Field Regulation of Single Molecule Conductivity by a Charged Atom

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Keynote
FIELD REGULATION OF SINGLE MOLECULE CONDUCTIVITY
BY A CHARGED ATOM
Robert A. Wolkow
Department of Physics, University of Alberta, and
National Institute for Nanotechnology, National Research Council of Canada
[email protected]
A new concept for a single molecule transistor is demonstrated (1). A single chargeable
atom adjacent to a molecule shifts molecular energy levels into alignment with electrode
levels, thereby gating current through the molecule. Seemingly paradoxically, the silicon
substrate to which the molecule is covalently attached provides 2, not 1, effective
contacts to the molecule. This is achieved because the single charged silicon atom is at a
substantially different potential than the remainder of the substrate. Charge localization at
one dangling bond is ensured by covalently capping all other surface atoms. Dopant
level control and local Fermi level control can change the charge state of that atom. The
same configuration is shown to be an effective transducer to an electrical signal of a
single molecule detection event.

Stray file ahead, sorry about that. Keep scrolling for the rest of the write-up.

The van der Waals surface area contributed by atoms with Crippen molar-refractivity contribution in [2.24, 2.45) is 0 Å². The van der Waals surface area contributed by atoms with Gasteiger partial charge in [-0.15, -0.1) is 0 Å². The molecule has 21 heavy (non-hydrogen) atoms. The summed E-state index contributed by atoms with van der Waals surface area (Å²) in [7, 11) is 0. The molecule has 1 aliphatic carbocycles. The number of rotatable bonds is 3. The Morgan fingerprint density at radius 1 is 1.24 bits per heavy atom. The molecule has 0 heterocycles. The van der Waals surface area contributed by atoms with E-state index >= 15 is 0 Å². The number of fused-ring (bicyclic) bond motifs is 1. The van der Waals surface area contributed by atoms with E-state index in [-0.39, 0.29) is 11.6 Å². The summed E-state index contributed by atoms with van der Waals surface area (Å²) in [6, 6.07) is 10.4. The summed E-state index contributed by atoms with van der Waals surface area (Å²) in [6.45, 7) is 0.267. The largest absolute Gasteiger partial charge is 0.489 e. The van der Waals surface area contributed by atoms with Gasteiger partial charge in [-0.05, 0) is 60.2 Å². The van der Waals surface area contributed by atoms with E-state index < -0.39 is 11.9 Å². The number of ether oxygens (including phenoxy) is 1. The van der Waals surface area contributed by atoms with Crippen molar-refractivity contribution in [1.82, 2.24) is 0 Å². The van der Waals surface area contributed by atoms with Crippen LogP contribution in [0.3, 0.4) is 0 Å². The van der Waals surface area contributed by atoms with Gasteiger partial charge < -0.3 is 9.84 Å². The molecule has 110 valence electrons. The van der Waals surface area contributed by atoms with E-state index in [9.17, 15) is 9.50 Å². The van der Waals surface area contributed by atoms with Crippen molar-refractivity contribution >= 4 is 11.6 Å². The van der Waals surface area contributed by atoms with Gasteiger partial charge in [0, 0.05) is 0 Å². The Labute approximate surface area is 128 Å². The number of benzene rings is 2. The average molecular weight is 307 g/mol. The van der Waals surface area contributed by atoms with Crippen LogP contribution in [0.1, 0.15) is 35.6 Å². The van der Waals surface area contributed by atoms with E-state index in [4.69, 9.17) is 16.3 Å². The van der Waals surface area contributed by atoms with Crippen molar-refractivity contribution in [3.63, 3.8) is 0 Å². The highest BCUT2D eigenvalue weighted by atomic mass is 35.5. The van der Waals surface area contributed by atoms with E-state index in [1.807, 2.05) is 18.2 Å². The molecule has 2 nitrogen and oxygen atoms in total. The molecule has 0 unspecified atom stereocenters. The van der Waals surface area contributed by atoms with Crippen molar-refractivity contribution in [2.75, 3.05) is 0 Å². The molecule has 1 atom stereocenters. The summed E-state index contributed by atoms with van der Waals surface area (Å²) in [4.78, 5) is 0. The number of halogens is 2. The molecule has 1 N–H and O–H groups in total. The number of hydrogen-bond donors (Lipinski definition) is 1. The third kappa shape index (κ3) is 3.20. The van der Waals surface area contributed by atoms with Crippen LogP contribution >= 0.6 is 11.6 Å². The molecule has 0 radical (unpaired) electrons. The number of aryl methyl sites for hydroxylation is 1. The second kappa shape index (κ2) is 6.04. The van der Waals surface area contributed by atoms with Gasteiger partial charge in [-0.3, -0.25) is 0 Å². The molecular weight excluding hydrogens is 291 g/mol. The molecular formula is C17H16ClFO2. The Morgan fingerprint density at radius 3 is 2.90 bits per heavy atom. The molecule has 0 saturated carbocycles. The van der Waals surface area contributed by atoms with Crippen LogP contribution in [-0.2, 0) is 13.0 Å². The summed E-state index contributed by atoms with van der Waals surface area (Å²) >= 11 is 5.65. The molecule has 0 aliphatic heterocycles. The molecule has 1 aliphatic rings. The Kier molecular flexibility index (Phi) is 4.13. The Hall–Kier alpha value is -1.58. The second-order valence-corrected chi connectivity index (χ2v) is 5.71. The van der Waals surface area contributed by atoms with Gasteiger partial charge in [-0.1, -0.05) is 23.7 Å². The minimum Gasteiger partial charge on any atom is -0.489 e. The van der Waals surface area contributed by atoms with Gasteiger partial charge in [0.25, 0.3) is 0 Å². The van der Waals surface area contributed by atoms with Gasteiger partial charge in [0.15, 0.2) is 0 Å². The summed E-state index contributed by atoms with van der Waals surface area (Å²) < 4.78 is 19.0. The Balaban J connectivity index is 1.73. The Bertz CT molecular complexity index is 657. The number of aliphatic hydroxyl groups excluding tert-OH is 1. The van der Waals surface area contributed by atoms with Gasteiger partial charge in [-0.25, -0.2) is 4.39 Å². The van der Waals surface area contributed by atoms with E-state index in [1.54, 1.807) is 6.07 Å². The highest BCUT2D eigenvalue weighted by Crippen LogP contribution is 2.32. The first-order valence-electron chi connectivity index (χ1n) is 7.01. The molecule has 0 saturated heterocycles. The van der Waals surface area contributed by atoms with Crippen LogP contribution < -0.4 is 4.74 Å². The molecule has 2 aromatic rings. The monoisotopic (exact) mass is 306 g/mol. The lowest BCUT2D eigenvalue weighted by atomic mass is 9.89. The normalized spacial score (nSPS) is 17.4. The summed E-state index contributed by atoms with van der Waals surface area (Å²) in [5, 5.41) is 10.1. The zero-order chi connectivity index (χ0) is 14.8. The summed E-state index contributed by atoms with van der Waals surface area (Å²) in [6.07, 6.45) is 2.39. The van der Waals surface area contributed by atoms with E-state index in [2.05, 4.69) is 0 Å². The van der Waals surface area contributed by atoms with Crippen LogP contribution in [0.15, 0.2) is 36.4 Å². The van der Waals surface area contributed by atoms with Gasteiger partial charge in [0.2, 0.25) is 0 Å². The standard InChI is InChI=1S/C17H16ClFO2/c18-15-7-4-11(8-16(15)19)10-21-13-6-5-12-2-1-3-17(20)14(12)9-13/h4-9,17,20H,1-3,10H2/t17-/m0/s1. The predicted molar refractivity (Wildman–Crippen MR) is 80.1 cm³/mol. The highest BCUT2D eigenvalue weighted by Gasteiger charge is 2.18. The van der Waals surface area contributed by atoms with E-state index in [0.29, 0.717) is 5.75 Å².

Because the charged atom induced shifting results in conductivity changes of substantial
magnitude, these effects are easily observed at room temperature.
One electron is sufficient to achieve gating because high gate efficiency is achieved.
Because one electron achieves gating, compared to ~10^5 in a modern transistor,
enormous speed, and minimal power consumption are implied.
Though enormous challenges must be overcome before this concept enables a new
technology, it appears to be worth facing those challenges.
References:
[1] Paul G. Piva1, Gino A. DiLabio, Jason L. Pitters, Janik Zikovsky, Mohamed Rezeq,
Stanislav Dogel1, Werner A. Hofer and Robert A. Wolkow, Nature, to appear ~May
2005.
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